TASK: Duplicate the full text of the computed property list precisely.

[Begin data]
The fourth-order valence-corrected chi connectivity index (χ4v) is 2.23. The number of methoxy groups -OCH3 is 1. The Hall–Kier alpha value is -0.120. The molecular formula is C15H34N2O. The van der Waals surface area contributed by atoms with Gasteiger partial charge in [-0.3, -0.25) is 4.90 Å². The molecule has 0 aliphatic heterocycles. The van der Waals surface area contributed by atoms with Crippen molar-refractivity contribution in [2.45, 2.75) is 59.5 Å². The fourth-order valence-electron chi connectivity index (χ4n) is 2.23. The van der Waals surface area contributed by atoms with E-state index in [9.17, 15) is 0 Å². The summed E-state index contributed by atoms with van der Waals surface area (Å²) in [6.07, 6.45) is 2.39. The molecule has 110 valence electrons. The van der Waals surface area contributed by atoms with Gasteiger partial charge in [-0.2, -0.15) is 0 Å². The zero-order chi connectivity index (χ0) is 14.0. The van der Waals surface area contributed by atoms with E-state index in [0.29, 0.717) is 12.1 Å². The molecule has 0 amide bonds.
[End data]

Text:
The fourth-order valence-corrected chi connectivity index (χ4v) is 2.23. The number of methoxy groups -OCH3 is 1. The Hall–Kier alpha value is -0.120. The molecular formula is C15H34N2O. The van der Waals surface area contributed by atoms with Gasteiger partial charge in [-0.3, -0.25) is 4.90 Å². The molecule has 0 aliphatic heterocycles. The van der Waals surface area contributed by atoms with Crippen molar-refractivity contribution in [2.45, 2.75) is 59.5 Å². The fourth-order valence-electron chi connectivity index (χ4n) is 2.23. The van der Waals surface area contributed by atoms with E-state index in [9.17, 15) is 0 Å². The summed E-state index contributed by atoms with van der Waals surface area (Å²) in [6.07, 6.45) is 2.39. The molecule has 110 valence electrons. The van der Waals surface area contributed by atoms with Gasteiger partial charge in [-0.2, -0.15) is 0 Å². The zero-order chi connectivity index (χ0) is 14.0. The van der Waals surface area contributed by atoms with E-state index in [0.29, 0.717) is 12.1 Å². The molecule has 0 amide bonds.